Meal and Rest Breaks: Your Rights as an Employee


You should be treated with fairness and respect regardless of the kind of job you work in. It is important to mention this because restaurant work tends to be low-paid and the jobs seen as unskilled. In short, restaurant workers are often viewed as low skilled and therefore expendable.

The first part of this formula is not true. Every job has its challenges and difficulties and restaurant work is no different. If you work in an especially popular and busy bistro, you will be constantly on your feet, going from one table to another, smiling and offering pleasantries the entire time while trying to comprehend what each diner wants. Trying to keep everything straight can be exhausting and difficult. However, it can be learned and mastered over time.

You must also resist the perception that you are expendable—that you can be used and abused at the whim of restaurant managers and owners. As a restaurant worker, you have the same rights and protections under law as any other type of worker. In this respect, you are no different than someone who works in a factory or does customer service in a bank. You should not allow yourself to be abused and mistreated. If your rights are persistently and consistently violated, then you should contact an employment attorney in Los Angeles.

Meal and Rest Breaks in California

Working in a restaurant keeps you on your feet all day. You must have rest and meal breaks every so often to eat and recover. Your employer should allow you a combination of paid and unpaid rest and meal breaks. This is not required by federal law. The Federal Labor Standards Act does not require employers to give meals or rest breaks. The state of California does have this mandate. Here is how it works:

  1. Rest breaks
  • All rest breaks must be paid
  • You must receive a 10-minute uninterrupted rest break if you work 3.5 hours in a day
  • You are entitled to a second rest break if you work over 6 hours and a third if you work over 10 hours
  • Your breaks should be in the middle of each work period, so that if you work 8 hours your rest breaks should fall before and after your meal break
  • You cannot be forced to work during your rest breaks
  • You are free to skip your rest breaks, but you cannot be encouraged or coerced into doing so
  1. Meal breaks
  • You must receive a 30-minute meal break if you work over 5 hours in a day, and the meal must start before the end of the fifth hour of your shift
  • If the restaurant is especially busy, you can agree to an on-duty meal break, which will count as time worked
  • If you work more than 10 hours in a day, you must receive a second 30-minute meal break; however, you can agree to waive
  • your second meal break if you do not work more than 12 hours and you do not waive your first meal break
  • You must be allowed to spend your meal break how you want to, which includes leaving the premises
  • You cannot be forced to work during your meal break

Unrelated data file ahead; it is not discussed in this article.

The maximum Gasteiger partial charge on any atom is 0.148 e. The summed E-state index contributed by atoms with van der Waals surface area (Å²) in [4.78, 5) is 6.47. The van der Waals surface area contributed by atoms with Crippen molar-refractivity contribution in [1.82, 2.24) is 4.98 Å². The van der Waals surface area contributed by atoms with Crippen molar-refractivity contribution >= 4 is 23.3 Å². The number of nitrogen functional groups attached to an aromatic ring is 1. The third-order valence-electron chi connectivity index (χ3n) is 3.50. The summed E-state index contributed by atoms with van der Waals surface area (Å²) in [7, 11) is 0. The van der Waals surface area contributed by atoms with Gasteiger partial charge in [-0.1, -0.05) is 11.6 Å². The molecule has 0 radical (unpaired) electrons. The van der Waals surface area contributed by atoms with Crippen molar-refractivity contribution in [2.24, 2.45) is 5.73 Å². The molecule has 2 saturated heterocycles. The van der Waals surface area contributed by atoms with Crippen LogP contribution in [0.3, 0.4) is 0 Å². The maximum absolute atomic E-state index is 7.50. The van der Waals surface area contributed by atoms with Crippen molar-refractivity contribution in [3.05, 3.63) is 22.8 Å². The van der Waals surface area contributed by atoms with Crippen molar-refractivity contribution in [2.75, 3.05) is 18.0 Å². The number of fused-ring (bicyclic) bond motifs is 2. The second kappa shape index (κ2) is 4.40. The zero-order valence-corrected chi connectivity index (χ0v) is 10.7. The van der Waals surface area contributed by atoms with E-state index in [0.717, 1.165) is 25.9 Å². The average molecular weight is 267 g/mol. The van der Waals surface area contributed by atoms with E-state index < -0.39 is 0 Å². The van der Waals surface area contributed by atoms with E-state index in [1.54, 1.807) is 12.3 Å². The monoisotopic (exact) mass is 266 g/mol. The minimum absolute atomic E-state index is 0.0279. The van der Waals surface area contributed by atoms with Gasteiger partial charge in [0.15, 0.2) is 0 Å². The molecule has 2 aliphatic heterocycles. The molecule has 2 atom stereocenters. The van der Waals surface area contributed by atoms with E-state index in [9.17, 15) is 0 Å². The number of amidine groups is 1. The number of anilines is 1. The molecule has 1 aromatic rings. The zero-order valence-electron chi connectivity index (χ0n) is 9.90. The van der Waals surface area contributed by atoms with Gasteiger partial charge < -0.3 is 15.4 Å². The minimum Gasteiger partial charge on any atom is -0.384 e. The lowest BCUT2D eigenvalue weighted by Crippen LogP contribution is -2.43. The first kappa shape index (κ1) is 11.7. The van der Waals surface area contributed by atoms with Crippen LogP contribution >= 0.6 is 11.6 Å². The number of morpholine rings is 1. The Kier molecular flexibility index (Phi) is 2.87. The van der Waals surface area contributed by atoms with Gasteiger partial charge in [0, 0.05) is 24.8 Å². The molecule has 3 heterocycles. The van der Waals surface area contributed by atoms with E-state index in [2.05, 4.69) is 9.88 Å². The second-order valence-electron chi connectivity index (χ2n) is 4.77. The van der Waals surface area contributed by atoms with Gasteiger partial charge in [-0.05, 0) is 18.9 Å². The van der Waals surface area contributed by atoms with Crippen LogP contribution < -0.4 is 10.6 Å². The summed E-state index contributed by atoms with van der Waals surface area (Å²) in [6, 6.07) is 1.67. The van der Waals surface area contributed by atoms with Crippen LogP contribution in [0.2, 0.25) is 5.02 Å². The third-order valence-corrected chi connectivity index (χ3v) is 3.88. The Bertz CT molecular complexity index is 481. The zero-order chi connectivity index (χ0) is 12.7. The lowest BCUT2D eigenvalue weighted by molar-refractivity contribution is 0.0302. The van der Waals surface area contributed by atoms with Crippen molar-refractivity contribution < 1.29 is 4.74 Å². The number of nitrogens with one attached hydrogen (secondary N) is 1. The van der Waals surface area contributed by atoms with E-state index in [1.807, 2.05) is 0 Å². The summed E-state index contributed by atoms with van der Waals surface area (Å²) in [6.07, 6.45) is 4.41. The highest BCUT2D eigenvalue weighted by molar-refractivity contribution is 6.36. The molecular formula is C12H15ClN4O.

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There are a few other points you should be aware of. Although your boss must ensure that you have rest and meal breaks during your shift, it is up to you to take them. In other words, if the restaurant is busy and your manager has lost track of who has gone on break and who has not, it is your responsibility to remind them.

You should also know that rest and meal breaks are separate. Under no circumstances can your boss combine them for the sake of their convenience.

Standing Up for Your Rights

You should not allow your employer to abuse and mistreat you. The fear of being fired and having their hours reduced keeps many restaurant workers from reporting the illegal behavior of managers and owners. If a shift manager occasionally fails to allow for your rest and meal breaks, it could be an honest mistake. You can clear up such errors during the shift by breaking yourself, and the person in authority should have no problem with this if they honestly forgot about you.

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However, if you are forbidden from taking rest and meal breaks as a matter of restaurant policy, then you have an entirely different kind of problem on your hands. Before you get into the matter legally, you should request clarification of your employer’s position. If they say anything that suggests their unwillingness to comply with the law, then you can take legal action.

Do not worry about getting fired. It is also against the law for an employer to terminate or retaliate against an employee for raising a genuine concern about their workplace rights. If the restaurant fires you, then you can sue them for not giving you rest and meal breaks and for wrongful termination.

A Los Angeles attorney for restaurant workers can help you through the process and help you get justice. In most instances, a restaurant will not single out one employee for mistreatment. If you are not receiving your rest and meal breaks, then it is likely your colleagues are not either. A well-versed attorney will have handled many cases like this. What starts out as a case filed on behalf of one person turns into a case filed on behalf of a multitude of plaintiffs. The important thing is that the persons who are breaking the law be held accountable, and an employee rights attorney for restaurant workers can make that happen.

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You work hard. You don’t ask for special treatment; only fair wages, fair treatment, and the recognition of what you are entitled to under the law. If you are not getting your rest and meal breaks, then you should pursue legal representation. At Mann & Elias, we will help you understand your legal options.

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